RALEIGH (WTVD) --At 17 years old, Liana Mutia has her whole life ahead of her. Unfortunately, one of the major ways that she will process that life is simultaneously melting away. The Millbrook High School senior was already an exceptional young lady, but it's what she's doing in the face of medical hardship that puts her over the top.
"I usually can tell by the handshake how strong they are."
In that regard, Mutia is just like every other high school wrestler. The difference being that for her, the touch of the handshake is about the only pre-match gauge she's got.
"It's like having a large blind spot in the center of my vision with a lot of distortion around the edges," Mutia said.
Because of myopia and astigmatism, Mutia has been losing her sight since her sophomore year and is now legally blind. Judo's her primary sport, but she added wrestling two years ago both for the conditioning benefits and its necessary self-reliance as her vision deteriorated.
"I didn't want to be useless. I wanted to be useful to someone, somehow and if that meant getting into a spot and wrestling, then so be it." Mutia said.
Liana is 4-5 wrestling for the varsity team this year. Because of her blindness, she and her opponent begin in a touching position.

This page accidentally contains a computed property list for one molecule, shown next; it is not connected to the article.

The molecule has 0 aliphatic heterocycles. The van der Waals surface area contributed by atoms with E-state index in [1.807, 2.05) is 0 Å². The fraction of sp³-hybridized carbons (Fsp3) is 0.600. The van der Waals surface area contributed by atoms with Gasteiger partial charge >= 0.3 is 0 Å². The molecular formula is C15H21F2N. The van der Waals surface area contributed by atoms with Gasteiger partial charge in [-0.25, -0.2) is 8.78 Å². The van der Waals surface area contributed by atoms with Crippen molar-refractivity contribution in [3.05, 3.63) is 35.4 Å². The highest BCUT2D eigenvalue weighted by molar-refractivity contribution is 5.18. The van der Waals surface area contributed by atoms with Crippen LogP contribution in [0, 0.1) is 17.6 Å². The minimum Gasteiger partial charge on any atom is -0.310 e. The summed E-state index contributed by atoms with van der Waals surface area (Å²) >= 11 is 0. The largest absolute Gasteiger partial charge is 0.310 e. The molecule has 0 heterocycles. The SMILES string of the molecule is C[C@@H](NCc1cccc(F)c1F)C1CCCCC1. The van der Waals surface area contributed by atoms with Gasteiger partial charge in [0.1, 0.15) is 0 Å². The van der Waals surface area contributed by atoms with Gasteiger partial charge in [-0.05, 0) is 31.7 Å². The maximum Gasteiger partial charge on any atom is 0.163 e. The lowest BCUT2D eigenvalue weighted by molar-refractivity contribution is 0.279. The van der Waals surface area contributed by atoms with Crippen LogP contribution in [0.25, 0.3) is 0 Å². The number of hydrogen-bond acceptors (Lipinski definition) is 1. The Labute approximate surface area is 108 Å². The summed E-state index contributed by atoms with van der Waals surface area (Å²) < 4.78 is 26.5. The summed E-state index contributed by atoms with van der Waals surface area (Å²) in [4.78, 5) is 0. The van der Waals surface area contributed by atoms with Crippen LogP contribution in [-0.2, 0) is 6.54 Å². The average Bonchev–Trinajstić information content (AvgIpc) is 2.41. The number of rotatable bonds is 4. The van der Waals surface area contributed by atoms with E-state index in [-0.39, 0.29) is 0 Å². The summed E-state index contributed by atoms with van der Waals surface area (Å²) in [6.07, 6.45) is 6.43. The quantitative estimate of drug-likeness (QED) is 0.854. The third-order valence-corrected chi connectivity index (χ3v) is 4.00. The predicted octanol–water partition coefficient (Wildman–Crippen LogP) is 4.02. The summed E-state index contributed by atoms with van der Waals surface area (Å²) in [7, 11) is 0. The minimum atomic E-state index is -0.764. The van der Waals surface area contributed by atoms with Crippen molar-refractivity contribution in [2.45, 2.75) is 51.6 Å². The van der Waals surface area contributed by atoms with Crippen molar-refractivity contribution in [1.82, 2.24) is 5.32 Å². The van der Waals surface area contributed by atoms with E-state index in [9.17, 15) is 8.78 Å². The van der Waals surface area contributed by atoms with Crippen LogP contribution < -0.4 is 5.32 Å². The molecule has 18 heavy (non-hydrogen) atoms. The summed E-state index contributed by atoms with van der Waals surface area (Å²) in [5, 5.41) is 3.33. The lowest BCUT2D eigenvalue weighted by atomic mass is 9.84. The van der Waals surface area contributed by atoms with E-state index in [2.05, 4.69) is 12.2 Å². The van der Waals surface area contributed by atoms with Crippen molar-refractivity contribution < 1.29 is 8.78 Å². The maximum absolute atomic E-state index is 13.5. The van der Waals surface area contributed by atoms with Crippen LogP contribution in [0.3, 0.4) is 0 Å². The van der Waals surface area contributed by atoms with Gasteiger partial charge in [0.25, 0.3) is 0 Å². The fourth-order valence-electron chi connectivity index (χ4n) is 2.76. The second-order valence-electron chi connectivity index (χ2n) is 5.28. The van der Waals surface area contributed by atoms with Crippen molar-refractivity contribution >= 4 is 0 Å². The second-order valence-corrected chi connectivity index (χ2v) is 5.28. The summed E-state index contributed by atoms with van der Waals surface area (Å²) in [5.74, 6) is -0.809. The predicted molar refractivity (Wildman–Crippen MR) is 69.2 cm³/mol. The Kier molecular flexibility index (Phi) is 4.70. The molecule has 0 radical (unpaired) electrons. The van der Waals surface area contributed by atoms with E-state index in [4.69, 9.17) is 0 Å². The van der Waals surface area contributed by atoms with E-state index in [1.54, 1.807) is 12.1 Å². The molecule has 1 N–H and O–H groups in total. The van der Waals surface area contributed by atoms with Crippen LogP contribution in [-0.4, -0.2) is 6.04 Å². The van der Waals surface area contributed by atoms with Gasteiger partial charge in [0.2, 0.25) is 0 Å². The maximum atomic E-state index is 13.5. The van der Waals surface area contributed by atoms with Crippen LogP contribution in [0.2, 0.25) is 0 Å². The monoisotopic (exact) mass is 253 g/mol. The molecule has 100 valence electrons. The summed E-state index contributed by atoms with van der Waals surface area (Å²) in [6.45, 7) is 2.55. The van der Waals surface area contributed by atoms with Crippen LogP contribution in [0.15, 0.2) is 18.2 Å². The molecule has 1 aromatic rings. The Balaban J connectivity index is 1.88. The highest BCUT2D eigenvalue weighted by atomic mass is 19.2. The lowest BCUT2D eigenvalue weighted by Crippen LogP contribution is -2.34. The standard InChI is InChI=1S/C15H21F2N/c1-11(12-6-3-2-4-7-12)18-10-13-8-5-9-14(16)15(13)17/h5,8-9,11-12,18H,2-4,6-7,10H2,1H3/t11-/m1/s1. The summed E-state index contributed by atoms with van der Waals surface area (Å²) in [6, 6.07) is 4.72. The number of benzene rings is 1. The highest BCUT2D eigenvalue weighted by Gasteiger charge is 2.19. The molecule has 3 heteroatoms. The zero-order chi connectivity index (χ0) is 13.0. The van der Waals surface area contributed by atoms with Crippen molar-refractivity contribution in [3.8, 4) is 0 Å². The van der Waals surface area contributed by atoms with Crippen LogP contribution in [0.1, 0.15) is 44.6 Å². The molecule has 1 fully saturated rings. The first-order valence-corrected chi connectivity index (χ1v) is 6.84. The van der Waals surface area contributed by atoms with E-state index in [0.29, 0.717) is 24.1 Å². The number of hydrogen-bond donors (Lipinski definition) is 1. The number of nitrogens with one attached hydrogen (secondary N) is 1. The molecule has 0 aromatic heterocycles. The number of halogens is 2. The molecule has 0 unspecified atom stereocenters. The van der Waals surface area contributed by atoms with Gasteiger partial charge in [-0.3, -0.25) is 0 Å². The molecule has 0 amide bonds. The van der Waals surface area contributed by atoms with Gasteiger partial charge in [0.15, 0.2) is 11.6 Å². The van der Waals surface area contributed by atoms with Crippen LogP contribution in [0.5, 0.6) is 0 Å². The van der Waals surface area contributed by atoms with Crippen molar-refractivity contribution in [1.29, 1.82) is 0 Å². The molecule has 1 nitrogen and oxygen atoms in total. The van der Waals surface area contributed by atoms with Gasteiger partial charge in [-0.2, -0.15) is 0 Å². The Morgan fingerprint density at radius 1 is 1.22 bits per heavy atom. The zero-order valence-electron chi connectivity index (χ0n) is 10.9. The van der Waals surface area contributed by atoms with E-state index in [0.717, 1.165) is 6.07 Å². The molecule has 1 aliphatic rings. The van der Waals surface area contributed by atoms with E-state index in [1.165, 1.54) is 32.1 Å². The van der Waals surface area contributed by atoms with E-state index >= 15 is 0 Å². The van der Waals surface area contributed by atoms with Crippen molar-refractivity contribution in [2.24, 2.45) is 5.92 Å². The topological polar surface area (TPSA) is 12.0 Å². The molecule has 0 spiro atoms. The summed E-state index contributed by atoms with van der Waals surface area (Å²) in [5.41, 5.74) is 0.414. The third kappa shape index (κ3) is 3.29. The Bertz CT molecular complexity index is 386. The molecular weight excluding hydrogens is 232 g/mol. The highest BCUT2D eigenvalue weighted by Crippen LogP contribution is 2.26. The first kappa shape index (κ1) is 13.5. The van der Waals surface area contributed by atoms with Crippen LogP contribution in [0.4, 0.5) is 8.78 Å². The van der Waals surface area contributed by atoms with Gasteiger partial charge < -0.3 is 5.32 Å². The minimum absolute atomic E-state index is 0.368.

'At least I can find their shoulders and I have an opportunity to just go at it, but at the same time that means they are closer to me, and I really don't know what they are about to do when the whistle blows," Mutia said.
"She's very hard to tell that she's blind because she knows what she's doing," Chris Engel, a junior wrestler at Millbrook. "I mean the judo definitely comes out when she does the hip throws. It's rather amazing to see her wrestle because it's as if she can see again."
"She's got the most heart on the team, I can guarantee you that," Engel added.
Mutia actually could have graduated last year at age 16 - she has a 4.7 GPA, carrying exclusively AP classes this year.
Next year, it's off to the Olympic Training Center in Colorado Springs, Colo., where she'll train for the 2020 Paralympic Games. And oh yeah, she'll also be in pre-med at the University of Colorado.
'I'm in awe of her ability to not quit and to just continue. It's amazing when you understand that she can't see," said Chester Evans, her judo coach. "If all my students were like her, I'd be magic."
"I hope I'm just a positive influence on other people just to not stop," Mutia said. "Like if you, like no matter what you do, even if there's like say a million obstacles in your way, you should just keep on going."
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